Moreover, while it is unclear precisely when or why the SBM was created, it was in Defendants engineering records as early as 1942. If Defendant intended to take Plaintiff Property up to the SBM, it most likely would have indicated in the 1962 Plan by depicting the SBM at the end of the Disputed Area as separate from Plaintiff Property pre-Taking. It is curious that Defendant did not even mark the SBM at all on the 1962 Plan.
Defendants argument that the Whitman and Howard Plan demonstrates its intention to take the Disputed Area changes nothing. In fact, it undermines Defendants argument. The Whitman and Howard Plan could not have provided the requisite notice to the Gallaghers for three important reasons. First, it was prepared for Defendant in February 1968, six years after the Taking. Second, it was never recorded. Third, it was not referenced in the Taking; only the 1962 Plan was. Had Defendant issued a plan identical to the Whitman and Howard Plan along with the Taking, such plan accompanied with written notice to the Gallaghers might have satisfied the statute, but that was not the case.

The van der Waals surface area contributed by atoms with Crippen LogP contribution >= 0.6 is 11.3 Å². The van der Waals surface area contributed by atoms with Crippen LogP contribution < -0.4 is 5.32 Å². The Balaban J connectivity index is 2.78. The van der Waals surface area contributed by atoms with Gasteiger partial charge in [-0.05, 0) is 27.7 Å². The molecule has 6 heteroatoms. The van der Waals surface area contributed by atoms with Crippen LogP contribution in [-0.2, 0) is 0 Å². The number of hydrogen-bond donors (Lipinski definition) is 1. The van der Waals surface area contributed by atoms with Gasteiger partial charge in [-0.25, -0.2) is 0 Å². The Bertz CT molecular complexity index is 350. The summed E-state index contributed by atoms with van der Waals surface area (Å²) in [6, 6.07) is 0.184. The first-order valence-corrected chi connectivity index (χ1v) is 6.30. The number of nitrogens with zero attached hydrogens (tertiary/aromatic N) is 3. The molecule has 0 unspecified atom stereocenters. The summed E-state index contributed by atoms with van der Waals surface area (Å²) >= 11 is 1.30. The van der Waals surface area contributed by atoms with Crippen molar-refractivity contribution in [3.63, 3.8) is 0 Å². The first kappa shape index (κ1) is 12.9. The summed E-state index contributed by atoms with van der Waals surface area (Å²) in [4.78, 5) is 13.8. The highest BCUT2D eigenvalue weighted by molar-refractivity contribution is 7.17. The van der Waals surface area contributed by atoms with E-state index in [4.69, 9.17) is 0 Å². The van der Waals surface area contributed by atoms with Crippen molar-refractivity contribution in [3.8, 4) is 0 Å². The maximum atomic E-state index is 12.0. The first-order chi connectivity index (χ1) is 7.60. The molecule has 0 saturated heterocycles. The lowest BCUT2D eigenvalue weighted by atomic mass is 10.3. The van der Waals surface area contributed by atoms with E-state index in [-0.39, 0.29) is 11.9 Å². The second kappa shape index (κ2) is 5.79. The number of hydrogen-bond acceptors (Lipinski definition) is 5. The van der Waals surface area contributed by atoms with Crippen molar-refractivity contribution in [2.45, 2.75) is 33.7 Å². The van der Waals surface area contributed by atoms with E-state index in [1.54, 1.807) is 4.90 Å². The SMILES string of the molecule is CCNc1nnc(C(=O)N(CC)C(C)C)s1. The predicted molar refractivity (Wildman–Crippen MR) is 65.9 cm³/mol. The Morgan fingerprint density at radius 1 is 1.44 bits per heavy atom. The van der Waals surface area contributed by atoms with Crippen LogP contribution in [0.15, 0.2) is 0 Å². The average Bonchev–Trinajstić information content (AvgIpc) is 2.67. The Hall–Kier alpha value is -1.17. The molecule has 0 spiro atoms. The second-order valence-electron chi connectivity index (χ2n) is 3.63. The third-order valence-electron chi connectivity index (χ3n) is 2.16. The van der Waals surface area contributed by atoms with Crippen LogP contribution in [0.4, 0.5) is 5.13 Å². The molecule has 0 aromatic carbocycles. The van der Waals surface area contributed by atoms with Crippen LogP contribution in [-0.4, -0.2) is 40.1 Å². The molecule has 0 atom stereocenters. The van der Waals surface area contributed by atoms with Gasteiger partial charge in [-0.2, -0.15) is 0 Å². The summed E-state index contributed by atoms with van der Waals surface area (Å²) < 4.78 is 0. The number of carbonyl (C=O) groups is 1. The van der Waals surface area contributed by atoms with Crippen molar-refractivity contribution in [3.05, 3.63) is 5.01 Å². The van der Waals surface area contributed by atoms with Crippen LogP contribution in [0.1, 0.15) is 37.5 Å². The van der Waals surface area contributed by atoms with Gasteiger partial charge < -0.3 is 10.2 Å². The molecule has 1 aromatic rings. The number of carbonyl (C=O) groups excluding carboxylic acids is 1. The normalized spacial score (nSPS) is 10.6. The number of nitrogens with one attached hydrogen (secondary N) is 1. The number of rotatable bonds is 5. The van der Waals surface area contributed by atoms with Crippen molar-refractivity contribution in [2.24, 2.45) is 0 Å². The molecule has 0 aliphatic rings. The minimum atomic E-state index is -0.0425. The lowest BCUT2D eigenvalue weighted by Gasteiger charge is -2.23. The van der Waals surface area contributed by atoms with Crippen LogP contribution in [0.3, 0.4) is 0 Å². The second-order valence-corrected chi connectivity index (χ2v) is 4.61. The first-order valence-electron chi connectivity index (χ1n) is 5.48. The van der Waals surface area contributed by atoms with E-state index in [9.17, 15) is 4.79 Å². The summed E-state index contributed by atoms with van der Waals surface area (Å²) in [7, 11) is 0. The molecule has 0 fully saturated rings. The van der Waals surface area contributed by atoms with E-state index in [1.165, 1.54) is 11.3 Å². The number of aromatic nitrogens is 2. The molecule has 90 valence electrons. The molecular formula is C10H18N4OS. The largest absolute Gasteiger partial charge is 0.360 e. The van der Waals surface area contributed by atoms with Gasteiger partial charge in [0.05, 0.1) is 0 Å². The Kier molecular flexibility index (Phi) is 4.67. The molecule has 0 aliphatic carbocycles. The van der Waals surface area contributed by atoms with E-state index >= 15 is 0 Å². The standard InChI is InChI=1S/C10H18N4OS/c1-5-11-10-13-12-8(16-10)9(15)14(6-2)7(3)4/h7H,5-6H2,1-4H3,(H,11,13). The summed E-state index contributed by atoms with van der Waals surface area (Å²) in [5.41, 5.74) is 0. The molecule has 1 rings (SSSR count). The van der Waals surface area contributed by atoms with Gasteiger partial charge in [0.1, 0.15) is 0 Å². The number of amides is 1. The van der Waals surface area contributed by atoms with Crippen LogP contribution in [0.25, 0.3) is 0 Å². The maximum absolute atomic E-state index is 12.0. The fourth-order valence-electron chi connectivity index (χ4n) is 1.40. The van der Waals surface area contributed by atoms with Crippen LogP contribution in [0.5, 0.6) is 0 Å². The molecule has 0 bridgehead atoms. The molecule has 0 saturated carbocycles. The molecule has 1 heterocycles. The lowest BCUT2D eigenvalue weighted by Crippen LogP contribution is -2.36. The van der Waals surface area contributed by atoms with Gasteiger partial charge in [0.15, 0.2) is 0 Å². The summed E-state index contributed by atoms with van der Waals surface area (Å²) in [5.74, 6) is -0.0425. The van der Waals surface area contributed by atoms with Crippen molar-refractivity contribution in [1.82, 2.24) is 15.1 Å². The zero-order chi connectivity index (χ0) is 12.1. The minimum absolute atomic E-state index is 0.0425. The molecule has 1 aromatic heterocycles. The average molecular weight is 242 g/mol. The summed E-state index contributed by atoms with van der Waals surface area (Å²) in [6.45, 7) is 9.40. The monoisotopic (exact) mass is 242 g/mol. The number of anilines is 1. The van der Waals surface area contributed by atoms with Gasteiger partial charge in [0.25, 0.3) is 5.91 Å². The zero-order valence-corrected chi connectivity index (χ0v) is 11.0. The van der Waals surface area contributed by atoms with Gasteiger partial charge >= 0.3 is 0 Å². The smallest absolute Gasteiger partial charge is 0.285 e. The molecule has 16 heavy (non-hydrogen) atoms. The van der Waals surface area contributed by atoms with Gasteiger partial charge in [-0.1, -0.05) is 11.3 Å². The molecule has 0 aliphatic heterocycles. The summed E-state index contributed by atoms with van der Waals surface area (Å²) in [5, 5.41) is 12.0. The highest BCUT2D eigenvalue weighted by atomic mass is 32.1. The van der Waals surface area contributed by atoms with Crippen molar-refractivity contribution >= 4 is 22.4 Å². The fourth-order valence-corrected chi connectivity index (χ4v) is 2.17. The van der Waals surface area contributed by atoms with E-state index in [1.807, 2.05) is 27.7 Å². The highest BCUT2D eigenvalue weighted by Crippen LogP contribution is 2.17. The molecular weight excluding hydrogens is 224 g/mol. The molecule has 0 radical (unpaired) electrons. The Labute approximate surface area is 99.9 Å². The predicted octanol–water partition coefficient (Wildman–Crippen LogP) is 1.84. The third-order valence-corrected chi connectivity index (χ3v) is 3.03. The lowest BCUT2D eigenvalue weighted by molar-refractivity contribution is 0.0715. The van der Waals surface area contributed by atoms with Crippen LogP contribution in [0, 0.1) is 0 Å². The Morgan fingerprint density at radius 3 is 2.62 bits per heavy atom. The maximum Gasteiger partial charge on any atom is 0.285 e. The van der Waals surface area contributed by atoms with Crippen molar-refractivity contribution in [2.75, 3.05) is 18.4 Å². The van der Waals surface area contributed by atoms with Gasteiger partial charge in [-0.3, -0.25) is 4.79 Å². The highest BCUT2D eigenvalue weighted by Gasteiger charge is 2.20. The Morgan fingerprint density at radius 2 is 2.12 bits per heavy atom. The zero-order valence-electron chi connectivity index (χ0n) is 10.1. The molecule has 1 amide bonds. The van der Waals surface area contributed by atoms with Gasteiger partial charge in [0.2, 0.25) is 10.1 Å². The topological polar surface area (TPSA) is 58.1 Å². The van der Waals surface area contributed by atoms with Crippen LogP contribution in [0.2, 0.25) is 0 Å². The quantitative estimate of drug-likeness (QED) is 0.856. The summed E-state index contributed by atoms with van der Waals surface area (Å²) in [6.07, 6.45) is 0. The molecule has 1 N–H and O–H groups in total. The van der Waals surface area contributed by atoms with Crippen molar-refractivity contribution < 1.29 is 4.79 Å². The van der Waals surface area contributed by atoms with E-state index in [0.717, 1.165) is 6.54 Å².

Plaintiffs also point out that the Lexington Avenue Deed makes no reference to the Disputed Area. In fact, the Lexington Avenue Deed references only a grant of a fee interest in Lexington Avenue as shown in the 1937 Plan. Such description covers only the portion of Lexington Avenue which was a part of the Tower Property. Defendant argues that this is irrelevant, as the grantors of Lexington Avenue could not deed rights to the Disputed Area as they did not hold title. Plaintiffs are correct that the Lexington Avenue Deed makes no reference to the Disputed Area, but instead references the 1937 Plan. Defendant is correct that the grantors of Lexington Avenue could not convey property they did not own. However, Defendant is incorrect to say that this is irrelevant. Defendant took title to the portion of the fee in Lexington Avenue, which was part of the Tower Property, after the Taking. However, Defendant has provided no evidence that it attempted to take title to the Disputed Area from the Gallaghers after the Taking. Such an action would be consistent with an intent to acquire rights over the Disputed Area.